Ernest John Winchester 1895-1983
Private M2-176707 - Army Service Corps - Salonika - WWI
My grandfather, Ernest Winchester, served in the Army Service Corps during the first World War but I have few details of his army career. However, it is clear that he spent most of his time in Greece where he was stationed for some of the time at Bralo, a major supply post near Delphi in the South. The Army Service Corps was responsible for transport and keeping the fighting troops supplied with whatever they needed. Ernest may have been a driver.
Bulgaria attacked Serbia in October 1915. This new threat led Serbia to appeal to the British and French governments for military assistance. At the same time Greece asked the Allies for help with their treaty obligations to Serbia. The British and French sent a small force which began landing at the Greek port of Salonika (Thessalonika) at the end of October. They advanced into Macedonia but were too late to help the Serbs who had to retreat through the Albania mountains. The Allies then withdrew back to Salonika and set up an entrenchment camp around the town known as the "Bird cage" for the amount of barbed wire used and waited for the Bulgarians to attack. The Bulgarians did not advance on Salonika, but instead consolidated their gains in Macedonia.
The British continued to build up their forces, and by early 1916 the force had increased from just the 10th (Irish) Division to the 10th, 22nd, 26th, 27th and 28th divisions.
The Allies advanced up to the Serbian frontier and liberated Monastir. Trench warfare then began. The Allies attacked in the spring of 1917, but failed to break through. However, in September 1918 they attacked again and within two weeks had obtained Bulgaria's unconditional surrender.
The campaign in Macedonia was considered by many to be a "side-show". The Allied army was known back home as the "Gardeners of Salonika" due to the apparent lack of activity and people would comment "If you want a holiday, go to Salonika".
Despite the view of those at home, life in Macedonia was far from easy. The British Salonika Force not only had to cope with the extremes in temperature but also malaria. In 1916 it was possible to evacuate the most serious cases. However, with the introduction of unrestricted submarine warfare in April 1917 this was no longer possible. Consequently the cases of malaria soared as the infected men were compelled to stay in Macedonia. Hospital admissions in 1917 alone were 63,396 out of a strength of about 100,000 men. By early 1918 the British were again able to evacuate the worst cases and under the 'Y' scheme nearly 30,000 were evacuated.
Many men suffered numerous relapses made worse by having to remain in Macedonia. Even when they were finally evacuated many would still suffer relapses for many years to come. Ernest returned to England on a hospital ship in 1918, suffering from malaria and probably part of the 'Y' scheme, and spent a further 12 weeks in hospital, possibly Devonport Military Hospital.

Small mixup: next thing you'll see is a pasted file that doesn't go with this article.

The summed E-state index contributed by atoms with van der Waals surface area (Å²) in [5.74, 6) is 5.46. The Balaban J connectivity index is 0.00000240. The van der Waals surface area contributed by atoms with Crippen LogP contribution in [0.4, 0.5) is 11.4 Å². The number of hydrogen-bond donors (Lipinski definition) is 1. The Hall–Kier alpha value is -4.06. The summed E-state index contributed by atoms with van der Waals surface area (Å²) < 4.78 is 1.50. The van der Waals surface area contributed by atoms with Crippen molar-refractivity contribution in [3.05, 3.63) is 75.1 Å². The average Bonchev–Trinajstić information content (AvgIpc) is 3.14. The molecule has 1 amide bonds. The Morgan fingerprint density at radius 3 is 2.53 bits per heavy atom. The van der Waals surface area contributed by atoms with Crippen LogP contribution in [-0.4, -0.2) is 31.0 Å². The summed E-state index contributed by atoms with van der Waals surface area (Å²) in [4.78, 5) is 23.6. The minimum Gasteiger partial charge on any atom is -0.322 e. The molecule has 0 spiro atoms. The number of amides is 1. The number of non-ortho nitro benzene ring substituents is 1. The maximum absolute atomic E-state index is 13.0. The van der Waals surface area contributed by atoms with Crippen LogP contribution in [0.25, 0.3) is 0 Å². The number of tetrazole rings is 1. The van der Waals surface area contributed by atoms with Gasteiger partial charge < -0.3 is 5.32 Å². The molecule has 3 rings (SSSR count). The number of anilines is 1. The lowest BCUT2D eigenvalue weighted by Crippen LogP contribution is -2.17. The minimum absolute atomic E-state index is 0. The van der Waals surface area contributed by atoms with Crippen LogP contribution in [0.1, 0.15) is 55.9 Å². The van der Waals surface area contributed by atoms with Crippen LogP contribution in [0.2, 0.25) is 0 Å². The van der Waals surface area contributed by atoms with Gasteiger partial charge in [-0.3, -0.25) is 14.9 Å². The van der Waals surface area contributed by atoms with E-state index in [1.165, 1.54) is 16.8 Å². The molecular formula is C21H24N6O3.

Among his souvenirs were a number of photographs taken in Greece, some of which are shown below. A few of them appear on the Imperial War Museum site among a collection taken by private Christopher Reynolds of 913 Motor Transport Company. Perhaps he and Ernest served together. The photos give an idea of conditions there at the time, both for the army and for civilians.
Turkey for dinner ?
Four members of 913 MT Coy. with a Peerless lorry engaged in carrying stone and gravel from
the riverbed for use in road repairs. To assist the recovery of the lorry from the riverbed a tow
rope has been fixed to the front of the vehicle should the weight of stone prevent the lorry's
movement. Note the box container for carrying stone fixed to rear of the vehicle's chassis and
gang of local labourers standing in background. Note also the butterfly emblem painted on the
side of the drivers cab.
British and French officers and men stand around a stricken French lorry which has collided
with the parapet of a stone bridge. The lorry hangs precariously over the side of the bridge,
having knocked the stone parapet into the riverbed below
A convoy of lorries belonging to 913 MT Coy (ASC) travelling through a wide valley along the
Bralo-Itea road. In the foreground can be seen the white bell tents of a military camp
- enlargement shows more lorries way down the road
The four photographs above show typical greek scenes from the time; a Greek wedding, haymakers, road workers (all women!) and a ploughman.
Clearly life wasn't all hard work though, as there were also photographs taken in a museum and some of camp entertainment.
Among Ernie's momentoes is a type-written programme for an evening's entertainment with the 'Purple Pierrots' with the usual mix of music, singing, recitations and comedy acts. Included in the credits were such people as the acting manager, Mr Whyte Dickie; lighting & effects, Mr Q Pydd; and the stage manager, Mr Ringem Downe - you get the idea.